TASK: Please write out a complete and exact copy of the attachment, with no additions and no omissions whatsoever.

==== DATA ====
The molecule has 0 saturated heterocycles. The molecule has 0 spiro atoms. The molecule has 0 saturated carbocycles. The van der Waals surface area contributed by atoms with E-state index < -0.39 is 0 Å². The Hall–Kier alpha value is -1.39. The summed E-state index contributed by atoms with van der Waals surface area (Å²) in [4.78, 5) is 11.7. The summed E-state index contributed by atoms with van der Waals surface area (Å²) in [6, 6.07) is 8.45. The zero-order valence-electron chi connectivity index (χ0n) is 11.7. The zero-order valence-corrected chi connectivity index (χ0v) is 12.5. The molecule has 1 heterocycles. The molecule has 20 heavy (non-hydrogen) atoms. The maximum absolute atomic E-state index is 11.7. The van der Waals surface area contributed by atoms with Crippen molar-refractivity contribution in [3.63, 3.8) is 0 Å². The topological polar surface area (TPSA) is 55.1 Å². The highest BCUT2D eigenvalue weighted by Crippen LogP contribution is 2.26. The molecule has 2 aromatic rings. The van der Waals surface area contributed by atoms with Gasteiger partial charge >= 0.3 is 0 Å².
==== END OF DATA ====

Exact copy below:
The molecule has 0 saturated heterocycles. The molecule has 0 spiro atoms. The molecule has 0 saturated carbocycles. The van der Waals surface area contributed by atoms with E-state index < -0.39 is 0 Å². The Hall–Kier alpha value is -1.39. The summed E-state index contributed by atoms with van der Waals surface area (Å²) in [4.78, 5) is 11.7. The summed E-state index contributed by atoms with van der Waals surface area (Å²) in [6, 6.07) is 8.45. The zero-order valence-electron chi connectivity index (χ0n) is 11.7. The zero-order valence-corrected chi connectivity index (χ0v) is 12.5. The molecule has 1 heterocycles. The molecule has 20 heavy (non-hydrogen) atoms. The maximum absolute atomic E-state index is 11.7. The van der Waals surface area contributed by atoms with Crippen molar-refractivity contribution in [3.63, 3.8) is 0 Å². The topological polar surface area (TPSA) is 55.1 Å². The highest BCUT2D eigenvalue weighted by Crippen LogP contribution is 2.26. The molecule has 2 aromatic rings. The van der Waals surface area contributed by atoms with Gasteiger partial charge >= 0.3 is 0 Å².